It really does not matter in which season a sunny spell occurs; the English people know how to make the best use of it.
If the sun shines in the summer, spring, winter or autumn, they make the best use of the dry spell by visiting the best waterside restaurants, park cafés, alfresco courtyards and pub gardens.
The British park cafés were known for crumbling cakes and soggy sandwiches. However, London’s green spaces have seen some great additions in the recent times.
Whereas Hyde Park’s waterfront Serpentine Bar and Kitchen serves British delicacies, The Lido café is a prominent place where you can treat yourself either to cakes and tea or other things that are more substantial. The Garden Café located in the Regent’s Park’s Inner Circle is a great place for simple British food. The leafy surroundings at The Terrace located in Lincoln’s Inn Fields make City dining more colourful, whereas Inn the Park at James’s Park offers a fantastic backdrop with ducks swimming in the pond, despite the fact that the reports on their service and food reflect mixed feelings. In the west, Holland Park’s The Belvedere remains the dependable spot for sun soaking.
Many of the restaurants that are not located in parks have their own gardens. The most posh alfresco courtyard in the capital is The Ritz in Mayfair. The green space at Fredrick’s in Islington is a little more low-key place. Located in the central parts of the City, Coq D’Agent’s beautiful rooftop garden is the ideal place for sipping a G&T. On the other hand, Boundary’s rooftop restaurant is popular for its working lunch. Both Brinkley’s as well as its sister restaurant in Chelsea, Wine Gallery, boast of beautiful gardens and are known for the low mark-up wines they serve.
It is the sunshine that shimmers on the water that makes alfresco dining a great experience. Several restaurants are located alongside the River Thames as well as its estuaries to take full advantage of the same. Northbank located on the Millennium Bridge’s northern side is great place to enjoy drinks and dinner in the evening. If you take a stroll alongside the South Bank, you will come across many riverside treats. They range from the eighth-floor balcony of the Oxo Tower to the Butler’s Wharf that offers a peaceful setting. Whereas the Le Pont de la Tour boasts of polished outdoor space and Butler’s Wharf Chop House is a more relaxed space. If you want cheaper and cheerful restaurants, a number of chain restaurants that offer alfresco terraces are available outside Royal Festival Hall. Also, check online for restaurant offers, particularly in midweek as you can get some great offers on your food.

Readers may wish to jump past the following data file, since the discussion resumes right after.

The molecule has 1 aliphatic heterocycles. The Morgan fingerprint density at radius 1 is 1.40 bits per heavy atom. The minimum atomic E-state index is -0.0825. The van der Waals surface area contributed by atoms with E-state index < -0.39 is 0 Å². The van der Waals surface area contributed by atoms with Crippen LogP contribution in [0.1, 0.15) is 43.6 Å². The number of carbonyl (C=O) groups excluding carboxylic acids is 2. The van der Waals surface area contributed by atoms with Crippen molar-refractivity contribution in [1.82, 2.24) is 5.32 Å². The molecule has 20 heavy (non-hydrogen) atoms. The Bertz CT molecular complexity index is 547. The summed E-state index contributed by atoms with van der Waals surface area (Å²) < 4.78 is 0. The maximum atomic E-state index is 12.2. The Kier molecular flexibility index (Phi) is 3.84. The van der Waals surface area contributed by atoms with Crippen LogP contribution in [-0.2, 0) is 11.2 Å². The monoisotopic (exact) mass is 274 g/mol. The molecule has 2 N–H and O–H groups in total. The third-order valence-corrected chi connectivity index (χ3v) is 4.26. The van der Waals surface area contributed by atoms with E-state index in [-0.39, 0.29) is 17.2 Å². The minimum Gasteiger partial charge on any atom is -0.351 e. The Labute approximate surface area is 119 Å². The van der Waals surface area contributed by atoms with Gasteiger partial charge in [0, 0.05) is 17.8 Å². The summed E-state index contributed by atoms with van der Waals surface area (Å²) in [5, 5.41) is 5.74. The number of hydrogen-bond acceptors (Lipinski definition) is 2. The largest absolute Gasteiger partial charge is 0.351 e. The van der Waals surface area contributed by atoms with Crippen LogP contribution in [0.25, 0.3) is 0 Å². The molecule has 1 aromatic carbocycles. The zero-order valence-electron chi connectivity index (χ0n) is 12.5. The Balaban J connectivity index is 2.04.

Another destination when it comes to waterside dining is Docklands. You will find Westferry’s Royal China and The Narrow, the gastropub at Gordon Ramsay’s, to be a couple of good places. Further down the river, at Fulham’s Imperial Wharf you will find Saran Rom, the Thai eatery. If you head west, you have the Gaucho Richmond which is renowned for the riverside steaks that it serves and Battersea’s Ransome’s Dock which serves fine wine as well as food. In central London, you will find Rotunda restaurant in King’s Cross to be a very useful choice.
When there is sunshine, beer gardens are the place to be in. London offers a wide range of beer pubs. You have the option of Grand Union Public House with its terrace on the canal side or The Westbourne with its courtyard in Westbourne Park. The Drapers Arms, an Islington gastropub, and The Albion, the neighbouring restaurant, both have vine-clad gardens where they serve fabulous food. In Hampstead, you will find the new additions The Freemasons Arms with its big beer garden and the roof terrace in The Queen of Hoxton, great spots where you sip a couple of drinks in the summer.
Henry J Beans in King’s Road and The George Inn in Borough Market are not restaurants for gourmets, but both of them sport great courtyards that can pack in the thirsty crowds returning from work. If it is prawns that you want, then you must head to the riverside terrace of The Gun in Docklands. If you want a pub that is a bit more active, you can try out Corney & Barrow’s Exchange Square which offers croquet matches on their lawn.
Cobbled courtyards, quaint and typically British, are some of the best alfresco areas in London. Hush’s appealing courtyard in the centre of Mayfair draws in great crowds. Aubaine and Momo that you will find on Heddon Street offer sufficient outside tables, whereas Bentley’s is a good spot for alfresco dining.
For lunch, RIBA’s paved terrace behind Oxford Circus is a lovely, quiet place. For dinner, Manicomio on the King’s Road which serves freshly made Italian dishes is an alfresco area that looks great when it is lit up. Some of the other spots in the City are Bleeding Heart with tables and chairs in its old-fashioned courtyard, Taberna Etrusca that has one of the biggest courtyards in the Square Mile and The Zetter and ZTH that offer outdoor eating space which overlooks St John’s Square. A couple of Soho’s rare finds are the Aurora’s courtyard and Quo Vadis’ terrace.
What better way to enjoy your food than in restaurants in London with a view? All said and done, you have to give it to those who have provided retractable roofs over the dining areas in order to deal with the English summers that are highly unpredictable.